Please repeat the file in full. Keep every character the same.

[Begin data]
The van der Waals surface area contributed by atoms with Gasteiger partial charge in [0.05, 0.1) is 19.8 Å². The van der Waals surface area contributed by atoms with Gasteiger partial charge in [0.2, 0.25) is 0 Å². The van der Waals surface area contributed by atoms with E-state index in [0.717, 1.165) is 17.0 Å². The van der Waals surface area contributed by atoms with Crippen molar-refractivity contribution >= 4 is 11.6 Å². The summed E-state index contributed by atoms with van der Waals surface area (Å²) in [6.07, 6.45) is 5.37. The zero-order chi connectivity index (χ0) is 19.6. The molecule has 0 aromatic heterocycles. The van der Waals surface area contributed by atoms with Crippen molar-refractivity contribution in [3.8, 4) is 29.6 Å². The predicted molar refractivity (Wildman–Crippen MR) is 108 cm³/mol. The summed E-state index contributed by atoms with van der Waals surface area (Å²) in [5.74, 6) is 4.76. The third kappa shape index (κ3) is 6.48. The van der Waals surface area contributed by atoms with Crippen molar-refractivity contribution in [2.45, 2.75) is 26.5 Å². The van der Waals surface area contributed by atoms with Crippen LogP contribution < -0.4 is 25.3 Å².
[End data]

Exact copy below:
The van der Waals surface area contributed by atoms with Gasteiger partial charge in [0.05, 0.1) is 19.8 Å². The van der Waals surface area contributed by atoms with Gasteiger partial charge in [0.2, 0.25) is 0 Å². The van der Waals surface area contributed by atoms with E-state index in [0.717, 1.165) is 17.0 Å². The van der Waals surface area contributed by atoms with Crippen molar-refractivity contribution >= 4 is 11.6 Å². The summed E-state index contributed by atoms with van der Waals surface area (Å²) in [6.07, 6.45) is 5.37. The zero-order chi connectivity index (χ0) is 19.6. The molecule has 0 aromatic heterocycles. The van der Waals surface area contributed by atoms with Crippen molar-refractivity contribution in [3.8, 4) is 29.6 Å². The predicted molar refractivity (Wildman–Crippen MR) is 108 cm³/mol. The summed E-state index contributed by atoms with van der Waals surface area (Å²) in [5.74, 6) is 4.76. The third kappa shape index (κ3) is 6.48. The van der Waals surface area contributed by atoms with Crippen molar-refractivity contribution in [2.45, 2.75) is 26.5 Å². The van der Waals surface area contributed by atoms with Crippen LogP contribution < -0.4 is 25.3 Å².